MEMORANDUM FOR THE RECORD Event: Monte Belger, former Deputy Administrator of the Federal Aviation Administration Type
of event: Interview Date: November 24,2003; 9:00 a.m. Special Access Issues: None Prepared by: JohnRaidt Team Number: 7 Location: GSA Commission Office Participants - Non-Commission: Monte Belger Participants - Commission: Bill Johnstone and John Raidt Background 1972 — Started with FAA as a security inspector in Tampa, FL. 1975-1978 - Security staff in FAA Washington HQ 1979 ~ New England Region Division Manager (Security) in Boston. 1980 ~ Great Lakes Region Division Manager (Security) 1983-84— Airports Manager in Chicago 1986 - Deputy Director for Great Lakes 1988 ~ Associate Administrator for Aviation Standards (including Security) 1997-2002 - Acting Deputy Administrator of FAA 2002 - Short tenure as Acting Administrator of FAA 2002 - Sept. 13—Retired Currently working for Lockheed Martin AVSEC Leading up to 9-11 No significant domestic security events for 8-10 years prior to 9-11; no international event affecting U.S. Carriers. It appeared thing were working ok. FAA was profiling passengers to counter explosives threat. Leading up to 9-11 primary concern of the public, Congress and the FAA was its focus on congestion, capacity and customer service. FAA had a good security team headed by Admiral Flynn. FAA had much confidence in them.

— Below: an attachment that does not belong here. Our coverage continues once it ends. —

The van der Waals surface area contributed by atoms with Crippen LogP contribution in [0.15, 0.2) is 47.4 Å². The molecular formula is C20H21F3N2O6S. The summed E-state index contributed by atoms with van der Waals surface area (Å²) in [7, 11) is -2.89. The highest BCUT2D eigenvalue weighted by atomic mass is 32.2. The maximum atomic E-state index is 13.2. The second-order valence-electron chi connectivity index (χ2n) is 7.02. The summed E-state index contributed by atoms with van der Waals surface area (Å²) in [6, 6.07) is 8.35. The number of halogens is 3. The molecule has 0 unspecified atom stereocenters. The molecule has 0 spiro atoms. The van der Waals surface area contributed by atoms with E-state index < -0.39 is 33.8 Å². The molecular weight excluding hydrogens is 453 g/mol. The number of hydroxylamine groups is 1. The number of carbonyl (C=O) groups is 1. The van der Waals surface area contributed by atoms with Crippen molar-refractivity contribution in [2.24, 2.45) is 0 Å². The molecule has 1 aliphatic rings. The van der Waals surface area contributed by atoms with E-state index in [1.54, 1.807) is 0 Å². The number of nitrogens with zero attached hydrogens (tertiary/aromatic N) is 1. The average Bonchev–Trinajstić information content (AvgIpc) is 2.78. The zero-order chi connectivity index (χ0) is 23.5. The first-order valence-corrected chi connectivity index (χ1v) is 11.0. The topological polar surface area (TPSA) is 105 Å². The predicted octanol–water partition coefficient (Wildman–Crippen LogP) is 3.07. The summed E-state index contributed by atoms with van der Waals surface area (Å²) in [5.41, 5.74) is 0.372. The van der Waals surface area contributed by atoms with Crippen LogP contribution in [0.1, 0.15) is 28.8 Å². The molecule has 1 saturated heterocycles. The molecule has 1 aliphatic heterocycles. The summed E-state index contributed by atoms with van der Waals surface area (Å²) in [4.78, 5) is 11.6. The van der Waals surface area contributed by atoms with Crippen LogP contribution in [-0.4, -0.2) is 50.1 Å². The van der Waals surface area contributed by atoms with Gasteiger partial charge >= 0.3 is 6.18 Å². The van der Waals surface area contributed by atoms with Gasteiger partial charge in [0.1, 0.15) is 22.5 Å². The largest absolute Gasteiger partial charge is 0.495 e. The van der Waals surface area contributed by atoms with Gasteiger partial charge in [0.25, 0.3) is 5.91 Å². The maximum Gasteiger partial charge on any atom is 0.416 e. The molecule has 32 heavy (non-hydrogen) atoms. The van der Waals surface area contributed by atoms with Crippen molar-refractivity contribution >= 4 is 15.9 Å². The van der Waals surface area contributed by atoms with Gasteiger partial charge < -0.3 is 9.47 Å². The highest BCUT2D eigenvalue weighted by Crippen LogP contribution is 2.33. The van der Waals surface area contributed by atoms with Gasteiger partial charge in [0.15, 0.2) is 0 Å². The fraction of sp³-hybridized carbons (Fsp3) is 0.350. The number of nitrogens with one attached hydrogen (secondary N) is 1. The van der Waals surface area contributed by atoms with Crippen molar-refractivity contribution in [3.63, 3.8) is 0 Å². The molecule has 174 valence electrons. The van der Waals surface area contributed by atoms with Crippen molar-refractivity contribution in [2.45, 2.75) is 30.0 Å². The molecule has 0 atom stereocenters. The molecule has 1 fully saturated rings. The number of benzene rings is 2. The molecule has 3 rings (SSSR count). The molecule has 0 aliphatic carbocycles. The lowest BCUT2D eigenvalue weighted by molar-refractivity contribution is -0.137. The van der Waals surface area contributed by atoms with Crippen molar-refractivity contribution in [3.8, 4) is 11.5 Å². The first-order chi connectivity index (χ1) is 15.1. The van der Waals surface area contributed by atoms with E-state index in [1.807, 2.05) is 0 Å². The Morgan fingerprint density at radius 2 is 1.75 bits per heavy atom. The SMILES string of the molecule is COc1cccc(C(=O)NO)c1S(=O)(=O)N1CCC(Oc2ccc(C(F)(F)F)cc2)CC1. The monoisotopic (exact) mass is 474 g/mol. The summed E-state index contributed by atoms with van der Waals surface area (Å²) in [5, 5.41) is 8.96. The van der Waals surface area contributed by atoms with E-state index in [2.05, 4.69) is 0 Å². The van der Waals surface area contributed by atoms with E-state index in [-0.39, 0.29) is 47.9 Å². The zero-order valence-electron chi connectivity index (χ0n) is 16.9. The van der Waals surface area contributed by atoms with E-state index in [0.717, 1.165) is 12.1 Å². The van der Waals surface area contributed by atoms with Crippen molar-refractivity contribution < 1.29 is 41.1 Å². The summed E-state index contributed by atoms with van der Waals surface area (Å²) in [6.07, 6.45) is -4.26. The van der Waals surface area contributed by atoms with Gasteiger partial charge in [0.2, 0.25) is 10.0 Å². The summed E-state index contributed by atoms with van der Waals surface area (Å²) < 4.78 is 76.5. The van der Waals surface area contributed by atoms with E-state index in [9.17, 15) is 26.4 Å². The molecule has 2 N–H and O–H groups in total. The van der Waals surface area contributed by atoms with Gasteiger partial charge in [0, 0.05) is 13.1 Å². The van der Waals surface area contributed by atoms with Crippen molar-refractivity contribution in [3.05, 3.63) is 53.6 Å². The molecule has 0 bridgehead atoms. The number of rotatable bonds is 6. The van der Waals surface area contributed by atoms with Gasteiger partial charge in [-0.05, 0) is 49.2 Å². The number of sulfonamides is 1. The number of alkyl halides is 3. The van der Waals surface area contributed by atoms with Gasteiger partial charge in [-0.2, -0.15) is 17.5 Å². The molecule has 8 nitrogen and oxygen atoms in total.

Weaknesses of the system included performance/detection problems at screening checkpoints—"the inability to detect everything all the time." In retrospect since 9-11, inadequate sharing of intelligence was also a problem. FAA Security Briefings FAA ACI produced a daily intelligence briefing (classified). The briefing would be read by Shirley Miller (Belger's assistant). Anything necessary would be called to Belger's attention by Miller. Belger would then pass anything he thought necessary up to the administrator. In addition, Belger and Garvey had an open door policy. Flynn, and his successor as Associate Director for Civil Aviation Security, Gen. Mike Canavan, could see the Administrator and/or deputy anytime they thought they needed to. He stressed that if there was anything that required action, he would have learned about it. Prevailing Threat 9-11 Belger said that the FAA saw aviation threats overseas and the use of explosives as the biggest problem facing AVSEC. He was not aware of any increased threat in the summer of2001. ^ " " Didn't recall seeing the threat assessments from the FAA discussing the increased domestic threat (2001 rulemaking discussing a domestic Bojinka event) and the potential for suicide hijacking (CD-Rom presentation by ACI Pat McDonnell) He did mention that intelligence people tend to try to cover all the bases "as they are apt to do." Intelligence/Liaisons Belger said he was unaware of any problems regarding the FAA's liaisons to the 1C with respect to their access to intelligence or ability to focus on FAA issues. Belger stressed that FAA was dependent on the Intelligence Agencies and the FAA was always worried about whether it was getting the intelligence they needed. He said there was no doubt they had more intelligence on foreign rather than domestic threats, jie was not aware of Usama Bin Laden prior to 9-1J. CAPPS I Belger stated that the intent of CAPPS was to zero in more precisely on the threat posed by bombers. He indicated that a passenger selected by the CAPPS prescreening system would have to have their bags cleared for explosives. Belger did not seem to be aware that the profiling system prior to CAPPS required that selectees undergo increased checkpoint scrutiny of their person and carry-on belongings. He said that if these indeed